Courtesy ArenaNet

My wife and I haven’t been doing much in the way of MMOs over the last year. We’ve tried a couple since parting ways with World of Warcraft but none have really hit that “sweet spot” for either of us, the sort of feeling we were expecting that would keep us playing for a long time. But there is one poised to hit that exact spot, and it’s called Guild Wars 2.

I never played the original Guild Wars and, as I understand it, I missed out. As such, I can’t comment on how this game is looking to improve upon or innovate in light of its predecessor. Instead, I’ll point out why I’m eager to get started playing when it’s released some time next year.

The first choice you make in character creation is your character’s race, so let’s talk about those first.

Both the Charr and the Norn appeared in the first Guild Wars, and as I understand it, one or both of them were antagonists. Rather than pulling their cultures out of the aether, however, ArenaNet did a very smart thing in taking notes from our own history. The Charr have their roots planted in the fertile soil of imperial Rome, while the Norn seem to hail from the lands of the ancient Norse, if not Marvel’s Asgard. They’re fleshed out in Guild Wars 2 and while their cultures are different from those of humans, they’re not so alien as to be unappealing; in my case, quite the opposite.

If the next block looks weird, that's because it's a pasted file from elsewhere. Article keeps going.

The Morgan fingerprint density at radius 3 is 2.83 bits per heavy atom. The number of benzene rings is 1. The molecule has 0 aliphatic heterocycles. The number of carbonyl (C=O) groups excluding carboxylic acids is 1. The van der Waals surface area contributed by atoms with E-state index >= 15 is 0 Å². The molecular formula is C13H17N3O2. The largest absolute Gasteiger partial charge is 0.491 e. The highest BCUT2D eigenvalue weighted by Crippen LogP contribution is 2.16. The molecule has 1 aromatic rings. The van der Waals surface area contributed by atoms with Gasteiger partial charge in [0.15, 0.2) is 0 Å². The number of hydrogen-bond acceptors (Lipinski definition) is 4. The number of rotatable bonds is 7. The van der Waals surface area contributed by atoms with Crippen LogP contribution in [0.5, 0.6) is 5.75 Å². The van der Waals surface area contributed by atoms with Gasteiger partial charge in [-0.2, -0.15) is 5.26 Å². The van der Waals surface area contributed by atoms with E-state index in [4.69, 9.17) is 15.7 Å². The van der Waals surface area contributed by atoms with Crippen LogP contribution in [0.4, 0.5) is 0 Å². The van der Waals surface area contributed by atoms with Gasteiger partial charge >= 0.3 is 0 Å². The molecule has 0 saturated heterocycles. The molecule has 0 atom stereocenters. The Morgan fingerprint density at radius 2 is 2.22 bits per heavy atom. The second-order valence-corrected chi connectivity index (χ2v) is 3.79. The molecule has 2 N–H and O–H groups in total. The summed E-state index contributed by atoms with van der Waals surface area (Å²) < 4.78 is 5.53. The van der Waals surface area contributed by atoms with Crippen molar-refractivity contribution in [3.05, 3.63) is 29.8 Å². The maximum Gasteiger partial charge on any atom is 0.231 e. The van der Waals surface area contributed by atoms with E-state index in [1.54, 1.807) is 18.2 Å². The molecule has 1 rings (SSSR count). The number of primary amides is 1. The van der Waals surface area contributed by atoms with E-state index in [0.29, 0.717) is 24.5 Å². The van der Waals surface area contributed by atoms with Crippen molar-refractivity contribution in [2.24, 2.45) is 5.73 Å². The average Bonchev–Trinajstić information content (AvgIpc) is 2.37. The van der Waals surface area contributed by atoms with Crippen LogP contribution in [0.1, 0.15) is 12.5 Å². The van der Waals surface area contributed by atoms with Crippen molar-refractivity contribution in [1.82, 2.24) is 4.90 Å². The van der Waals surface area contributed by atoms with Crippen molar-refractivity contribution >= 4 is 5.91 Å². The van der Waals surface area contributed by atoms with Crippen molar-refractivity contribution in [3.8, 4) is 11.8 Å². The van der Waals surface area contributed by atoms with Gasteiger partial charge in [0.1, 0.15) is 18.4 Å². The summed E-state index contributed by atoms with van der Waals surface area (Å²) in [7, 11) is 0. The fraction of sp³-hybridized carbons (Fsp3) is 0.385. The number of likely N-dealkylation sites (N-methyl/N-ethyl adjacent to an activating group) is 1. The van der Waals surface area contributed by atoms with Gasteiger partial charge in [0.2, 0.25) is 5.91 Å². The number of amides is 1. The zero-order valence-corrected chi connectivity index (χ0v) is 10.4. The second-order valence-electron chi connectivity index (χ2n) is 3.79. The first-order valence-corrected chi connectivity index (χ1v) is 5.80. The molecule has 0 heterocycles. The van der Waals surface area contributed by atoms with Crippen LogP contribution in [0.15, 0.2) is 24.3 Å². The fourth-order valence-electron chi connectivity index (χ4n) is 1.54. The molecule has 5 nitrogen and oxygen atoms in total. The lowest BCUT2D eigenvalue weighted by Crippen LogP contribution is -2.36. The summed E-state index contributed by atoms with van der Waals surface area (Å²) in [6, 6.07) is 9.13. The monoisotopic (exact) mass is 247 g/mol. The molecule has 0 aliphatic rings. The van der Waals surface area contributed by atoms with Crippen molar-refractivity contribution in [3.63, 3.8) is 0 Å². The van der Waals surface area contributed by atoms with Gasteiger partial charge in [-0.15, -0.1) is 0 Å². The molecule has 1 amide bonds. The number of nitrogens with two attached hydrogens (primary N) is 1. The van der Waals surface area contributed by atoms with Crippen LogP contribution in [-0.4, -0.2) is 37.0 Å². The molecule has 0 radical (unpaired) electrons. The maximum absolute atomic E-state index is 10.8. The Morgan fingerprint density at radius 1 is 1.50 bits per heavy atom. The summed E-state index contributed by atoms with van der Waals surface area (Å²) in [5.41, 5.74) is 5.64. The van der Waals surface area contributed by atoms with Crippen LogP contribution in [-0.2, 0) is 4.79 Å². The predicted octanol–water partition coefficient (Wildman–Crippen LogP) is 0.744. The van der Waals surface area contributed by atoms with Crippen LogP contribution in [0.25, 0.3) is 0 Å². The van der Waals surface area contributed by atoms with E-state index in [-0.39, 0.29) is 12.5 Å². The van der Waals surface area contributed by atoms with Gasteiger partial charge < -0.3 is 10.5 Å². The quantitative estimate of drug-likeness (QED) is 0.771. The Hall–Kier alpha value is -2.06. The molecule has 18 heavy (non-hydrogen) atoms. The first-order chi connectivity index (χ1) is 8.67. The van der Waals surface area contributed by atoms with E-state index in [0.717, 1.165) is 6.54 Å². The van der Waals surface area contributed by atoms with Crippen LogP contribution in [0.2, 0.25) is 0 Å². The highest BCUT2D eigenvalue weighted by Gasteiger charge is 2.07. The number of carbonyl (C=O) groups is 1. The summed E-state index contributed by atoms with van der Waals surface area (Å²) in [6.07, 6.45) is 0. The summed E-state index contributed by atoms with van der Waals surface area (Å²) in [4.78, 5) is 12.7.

The new races are the Asura and the Sylvari. I’m not a big fan of small races, as much as I love the goblins of Warcraft, but the Asura’s thirst for knowledge, love of artifice and esoteric designs have me curious. The Sylvari, on the other hand, were appealing to me from the start. Their society is based on Arthurian legend and folklore, they have disparate but linked attitudes and personalities that bind them together, and gender is largely a non-issue when it comes to relationships and romance. I am so there.

The humans in Guild Wars 2 seem similar to those in other MMOs, but the strata of their society and the history inherent in having an entire previous game gives them just as much weight as the others. I love the idea of creating a character that will be part of a society that has equal parts familiarity and uniqueness, and every single one here fits that bill. It’s pretty much sold the game to me on that basis alone.

Next up? Classes.